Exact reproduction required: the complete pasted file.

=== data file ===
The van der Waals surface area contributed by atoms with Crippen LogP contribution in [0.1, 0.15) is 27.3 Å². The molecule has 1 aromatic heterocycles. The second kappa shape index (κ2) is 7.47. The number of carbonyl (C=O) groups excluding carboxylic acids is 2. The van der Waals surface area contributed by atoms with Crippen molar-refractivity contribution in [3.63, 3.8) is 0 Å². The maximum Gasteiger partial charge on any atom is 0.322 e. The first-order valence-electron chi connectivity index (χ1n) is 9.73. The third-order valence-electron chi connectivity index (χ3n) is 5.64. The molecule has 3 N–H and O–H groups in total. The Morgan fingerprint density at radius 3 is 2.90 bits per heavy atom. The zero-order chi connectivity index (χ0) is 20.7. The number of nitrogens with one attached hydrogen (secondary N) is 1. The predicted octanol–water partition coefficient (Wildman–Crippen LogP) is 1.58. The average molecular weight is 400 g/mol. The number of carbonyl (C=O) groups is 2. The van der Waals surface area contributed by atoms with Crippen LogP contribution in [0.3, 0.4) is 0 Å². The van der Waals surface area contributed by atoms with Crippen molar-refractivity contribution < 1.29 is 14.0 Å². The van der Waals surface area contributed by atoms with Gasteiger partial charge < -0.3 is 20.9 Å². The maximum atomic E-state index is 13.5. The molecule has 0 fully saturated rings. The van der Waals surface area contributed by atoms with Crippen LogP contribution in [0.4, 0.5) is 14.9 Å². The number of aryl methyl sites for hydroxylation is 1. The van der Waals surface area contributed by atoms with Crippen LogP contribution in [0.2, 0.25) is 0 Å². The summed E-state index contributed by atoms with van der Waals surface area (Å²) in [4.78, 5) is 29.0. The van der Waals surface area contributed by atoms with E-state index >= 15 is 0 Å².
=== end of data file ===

The van der Waals surface area contributed by atoms with Crippen LogP contribution in [0.1, 0.15) is 27.3 Å². The molecule has 1 aromatic heterocycles. The second kappa shape index (κ2) is 7.47. The number of carbonyl (C=O) groups excluding carboxylic acids is 2. The van der Waals surface area contributed by atoms with Crippen molar-refractivity contribution in [3.63, 3.8) is 0 Å². The maximum Gasteiger partial charge on any atom is 0.322 e. The first-order valence-electron chi connectivity index (χ1n) is 9.73. The third-order valence-electron chi connectivity index (χ3n) is 5.64. The molecule has 3 N–H and O–H groups in total. The Morgan fingerprint density at radius 3 is 2.90 bits per heavy atom. The zero-order chi connectivity index (χ0) is 20.7. The number of nitrogens with one attached hydrogen (secondary N) is 1. The predicted octanol–water partition coefficient (Wildman–Crippen LogP) is 1.58. The average molecular weight is 400 g/mol. The number of carbonyl (C=O) groups is 2. The van der Waals surface area contributed by atoms with Crippen LogP contribution in [0.3, 0.4) is 0 Å². The van der Waals surface area contributed by atoms with Crippen molar-refractivity contribution < 1.29 is 14.0 Å². The van der Waals surface area contributed by atoms with Gasteiger partial charge < -0.3 is 20.9 Å². The maximum atomic E-state index is 13.5. The molecule has 0 fully saturated rings. The van der Waals surface area contributed by atoms with Crippen LogP contribution in [0.4, 0.5) is 14.9 Å². The number of aryl methyl sites for hydroxylation is 1. The van der Waals surface area contributed by atoms with Crippen LogP contribution in [0.2, 0.25) is 0 Å². The summed E-state index contributed by atoms with van der Waals surface area (Å²) in [4.78, 5) is 29.0. The van der Waals surface area contributed by atoms with E-state index >= 15 is 0 Å².